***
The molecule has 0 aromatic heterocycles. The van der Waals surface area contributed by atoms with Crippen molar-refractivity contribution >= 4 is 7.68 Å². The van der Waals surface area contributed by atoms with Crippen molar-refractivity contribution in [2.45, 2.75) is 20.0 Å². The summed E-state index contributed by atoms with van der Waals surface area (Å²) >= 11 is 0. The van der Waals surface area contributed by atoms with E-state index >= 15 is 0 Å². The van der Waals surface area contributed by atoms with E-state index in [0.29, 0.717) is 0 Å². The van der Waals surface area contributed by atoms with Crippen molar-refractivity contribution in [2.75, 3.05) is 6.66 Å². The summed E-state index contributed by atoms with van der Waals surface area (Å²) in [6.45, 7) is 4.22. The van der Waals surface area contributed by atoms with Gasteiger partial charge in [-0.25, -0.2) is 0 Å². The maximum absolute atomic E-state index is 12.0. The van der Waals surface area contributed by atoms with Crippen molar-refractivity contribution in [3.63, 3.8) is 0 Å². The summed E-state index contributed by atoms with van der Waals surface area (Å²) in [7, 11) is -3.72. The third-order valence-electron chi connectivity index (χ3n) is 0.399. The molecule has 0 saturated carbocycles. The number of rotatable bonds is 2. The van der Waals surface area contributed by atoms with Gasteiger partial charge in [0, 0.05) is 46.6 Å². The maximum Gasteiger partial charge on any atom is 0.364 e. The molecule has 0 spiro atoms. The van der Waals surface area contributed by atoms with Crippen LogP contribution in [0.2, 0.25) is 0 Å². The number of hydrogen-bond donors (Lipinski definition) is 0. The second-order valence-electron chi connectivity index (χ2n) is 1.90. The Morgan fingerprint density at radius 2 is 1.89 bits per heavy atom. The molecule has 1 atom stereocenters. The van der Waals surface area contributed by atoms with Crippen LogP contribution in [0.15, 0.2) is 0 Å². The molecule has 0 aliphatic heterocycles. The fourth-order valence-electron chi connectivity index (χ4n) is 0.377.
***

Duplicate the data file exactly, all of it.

The molecule has 0 aromatic heterocycles. The van der Waals surface area contributed by atoms with Crippen molar-refractivity contribution >= 4 is 7.68 Å². The van der Waals surface area contributed by atoms with Crippen molar-refractivity contribution in [2.45, 2.75) is 20.0 Å². The summed E-state index contributed by atoms with van der Waals surface area (Å²) >= 11 is 0. The van der Waals surface area contributed by atoms with E-state index >= 15 is 0 Å². The van der Waals surface area contributed by atoms with E-state index in [0.29, 0.717) is 0 Å². The van der Waals surface area contributed by atoms with Crippen molar-refractivity contribution in [2.75, 3.05) is 6.66 Å². The summed E-state index contributed by atoms with van der Waals surface area (Å²) in [6.45, 7) is 4.22. The van der Waals surface area contributed by atoms with Gasteiger partial charge in [-0.25, -0.2) is 0 Å². The maximum absolute atomic E-state index is 12.0. The van der Waals surface area contributed by atoms with Crippen molar-refractivity contribution in [3.63, 3.8) is 0 Å². The summed E-state index contributed by atoms with van der Waals surface area (Å²) in [7, 11) is -3.72. The third-order valence-electron chi connectivity index (χ3n) is 0.399. The molecule has 0 saturated carbocycles. The number of rotatable bonds is 2. The van der Waals surface area contributed by atoms with Gasteiger partial charge in [0, 0.05) is 46.6 Å². The maximum Gasteiger partial charge on any atom is 0.364 e. The molecule has 0 spiro atoms. The van der Waals surface area contributed by atoms with Crippen LogP contribution in [0.2, 0.25) is 0 Å². The number of hydrogen-bond donors (Lipinski definition) is 0. The second-order valence-electron chi connectivity index (χ2n) is 1.90. The Morgan fingerprint density at radius 2 is 1.89 bits per heavy atom. The molecule has 1 atom stereocenters. The van der Waals surface area contributed by atoms with Crippen LogP contribution in [0.15, 0.2) is 0 Å². The molecule has 0 aliphatic heterocycles. The fourth-order valence-electron chi connectivity index (χ4n) is 0.377.